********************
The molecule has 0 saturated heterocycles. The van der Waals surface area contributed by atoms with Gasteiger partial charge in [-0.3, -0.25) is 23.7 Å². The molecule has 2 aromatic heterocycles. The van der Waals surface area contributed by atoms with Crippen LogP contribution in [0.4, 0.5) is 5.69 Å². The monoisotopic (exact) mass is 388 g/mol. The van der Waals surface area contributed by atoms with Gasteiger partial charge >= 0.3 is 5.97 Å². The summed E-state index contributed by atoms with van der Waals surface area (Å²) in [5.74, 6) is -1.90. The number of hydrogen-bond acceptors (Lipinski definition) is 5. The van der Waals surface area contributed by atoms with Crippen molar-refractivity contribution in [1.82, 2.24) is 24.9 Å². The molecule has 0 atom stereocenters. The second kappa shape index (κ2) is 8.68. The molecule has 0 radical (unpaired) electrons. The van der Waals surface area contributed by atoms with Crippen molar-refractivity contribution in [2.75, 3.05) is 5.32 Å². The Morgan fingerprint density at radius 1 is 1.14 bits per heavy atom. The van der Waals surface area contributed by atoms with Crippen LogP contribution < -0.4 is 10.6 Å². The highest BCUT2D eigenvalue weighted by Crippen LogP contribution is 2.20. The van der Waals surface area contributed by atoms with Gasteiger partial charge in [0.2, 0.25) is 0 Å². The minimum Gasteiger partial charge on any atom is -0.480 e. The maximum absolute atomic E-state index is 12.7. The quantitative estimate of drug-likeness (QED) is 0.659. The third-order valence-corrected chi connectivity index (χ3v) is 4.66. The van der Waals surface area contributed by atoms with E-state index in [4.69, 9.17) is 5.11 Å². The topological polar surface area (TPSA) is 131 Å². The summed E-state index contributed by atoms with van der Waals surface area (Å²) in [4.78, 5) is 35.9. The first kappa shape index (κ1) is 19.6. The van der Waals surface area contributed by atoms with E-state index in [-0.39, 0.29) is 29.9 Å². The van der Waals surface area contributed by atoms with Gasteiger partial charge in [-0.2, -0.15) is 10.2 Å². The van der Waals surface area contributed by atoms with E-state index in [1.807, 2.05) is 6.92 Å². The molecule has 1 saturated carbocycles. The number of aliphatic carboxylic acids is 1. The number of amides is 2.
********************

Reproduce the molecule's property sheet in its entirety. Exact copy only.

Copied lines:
The molecule has 0 saturated heterocycles. The van der Waals surface area contributed by atoms with Gasteiger partial charge in [-0.3, -0.25) is 23.7 Å². The molecule has 2 aromatic heterocycles. The van der Waals surface area contributed by atoms with Crippen LogP contribution in [0.4, 0.5) is 5.69 Å². The monoisotopic (exact) mass is 388 g/mol. The van der Waals surface area contributed by atoms with Gasteiger partial charge >= 0.3 is 5.97 Å². The summed E-state index contributed by atoms with van der Waals surface area (Å²) in [5.74, 6) is -1.90. The number of hydrogen-bond acceptors (Lipinski definition) is 5. The van der Waals surface area contributed by atoms with Crippen molar-refractivity contribution in [1.82, 2.24) is 24.9 Å². The molecule has 0 atom stereocenters. The second kappa shape index (κ2) is 8.68. The molecule has 0 radical (unpaired) electrons. The van der Waals surface area contributed by atoms with Crippen molar-refractivity contribution in [2.75, 3.05) is 5.32 Å². The Morgan fingerprint density at radius 1 is 1.14 bits per heavy atom. The van der Waals surface area contributed by atoms with Crippen LogP contribution < -0.4 is 10.6 Å². The highest BCUT2D eigenvalue weighted by Crippen LogP contribution is 2.20. The van der Waals surface area contributed by atoms with Gasteiger partial charge in [0.2, 0.25) is 0 Å². The minimum Gasteiger partial charge on any atom is -0.480 e. The maximum absolute atomic E-state index is 12.7. The quantitative estimate of drug-likeness (QED) is 0.659. The third-order valence-corrected chi connectivity index (χ3v) is 4.66. The van der Waals surface area contributed by atoms with E-state index in [4.69, 9.17) is 5.11 Å². The topological polar surface area (TPSA) is 131 Å². The summed E-state index contributed by atoms with van der Waals surface area (Å²) in [4.78, 5) is 35.9. The first kappa shape index (κ1) is 19.6. The van der Waals surface area contributed by atoms with E-state index in [-0.39, 0.29) is 29.9 Å². The van der Waals surface area contributed by atoms with Gasteiger partial charge in [-0.2, -0.15) is 10.2 Å². The van der Waals surface area contributed by atoms with E-state index in [1.807, 2.05) is 6.92 Å². The molecule has 1 saturated carbocycles. The number of aliphatic carboxylic acids is 1. The number of amides is 2.